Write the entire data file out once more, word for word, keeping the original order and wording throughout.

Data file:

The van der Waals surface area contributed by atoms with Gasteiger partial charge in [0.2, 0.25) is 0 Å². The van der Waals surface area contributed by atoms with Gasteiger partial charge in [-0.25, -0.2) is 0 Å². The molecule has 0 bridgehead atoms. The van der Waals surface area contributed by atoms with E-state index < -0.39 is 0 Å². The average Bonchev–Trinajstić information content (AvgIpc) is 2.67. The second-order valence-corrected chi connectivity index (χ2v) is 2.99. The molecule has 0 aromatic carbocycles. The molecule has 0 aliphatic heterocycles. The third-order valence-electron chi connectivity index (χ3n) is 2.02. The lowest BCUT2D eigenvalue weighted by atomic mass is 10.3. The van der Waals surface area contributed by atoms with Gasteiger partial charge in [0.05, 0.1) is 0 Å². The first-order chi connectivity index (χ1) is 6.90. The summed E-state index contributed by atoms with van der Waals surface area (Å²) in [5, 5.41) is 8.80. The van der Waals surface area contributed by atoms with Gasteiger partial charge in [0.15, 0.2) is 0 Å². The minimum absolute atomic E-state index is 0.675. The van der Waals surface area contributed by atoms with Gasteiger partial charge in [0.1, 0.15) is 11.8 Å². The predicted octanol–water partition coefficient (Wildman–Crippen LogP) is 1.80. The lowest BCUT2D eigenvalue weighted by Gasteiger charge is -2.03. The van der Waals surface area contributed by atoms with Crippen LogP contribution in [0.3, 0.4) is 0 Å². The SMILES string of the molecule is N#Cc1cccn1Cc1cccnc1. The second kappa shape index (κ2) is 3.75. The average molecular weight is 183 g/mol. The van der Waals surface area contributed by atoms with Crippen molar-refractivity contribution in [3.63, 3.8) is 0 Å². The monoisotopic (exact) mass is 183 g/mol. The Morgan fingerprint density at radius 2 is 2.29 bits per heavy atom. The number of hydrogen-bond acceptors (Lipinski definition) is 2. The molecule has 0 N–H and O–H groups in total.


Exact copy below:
The van der Waals surface area contributed by atoms with Gasteiger partial charge in [0.2, 0.25) is 0 Å². The van der Waals surface area contributed by atoms with Gasteiger partial charge in [-0.25, -0.2) is 0 Å². The molecule has 0 bridgehead atoms. The van der Waals surface area contributed by atoms with E-state index < -0.39 is 0 Å². The average Bonchev–Trinajstić information content (AvgIpc) is 2.67. The second-order valence-corrected chi connectivity index (χ2v) is 2.99. The molecule has 0 aromatic carbocycles. The molecule has 0 aliphatic heterocycles. The third-order valence-electron chi connectivity index (χ3n) is 2.02. The lowest BCUT2D eigenvalue weighted by atomic mass is 10.3. The van der Waals surface area contributed by atoms with Gasteiger partial charge in [0.05, 0.1) is 0 Å². The first-order chi connectivity index (χ1) is 6.90. The summed E-state index contributed by atoms with van der Waals surface area (Å²) in [5, 5.41) is 8.80. The van der Waals surface area contributed by atoms with Gasteiger partial charge in [0.15, 0.2) is 0 Å². The minimum absolute atomic E-state index is 0.675. The van der Waals surface area contributed by atoms with Gasteiger partial charge in [0.1, 0.15) is 11.8 Å². The predicted octanol–water partition coefficient (Wildman–Crippen LogP) is 1.80. The lowest BCUT2D eigenvalue weighted by Gasteiger charge is -2.03. The van der Waals surface area contributed by atoms with Crippen LogP contribution in [0.3, 0.4) is 0 Å². The SMILES string of the molecule is N#Cc1cccn1Cc1cccnc1. The second kappa shape index (κ2) is 3.75. The average molecular weight is 183 g/mol. The van der Waals surface area contributed by atoms with Crippen molar-refractivity contribution in [3.63, 3.8) is 0 Å². The monoisotopic (exact) mass is 183 g/mol. The Morgan fingerprint density at radius 2 is 2.29 bits per heavy atom. The number of hydrogen-bond acceptors (Lipinski definition) is 2. The molecule has 0 N–H and O–H groups in total.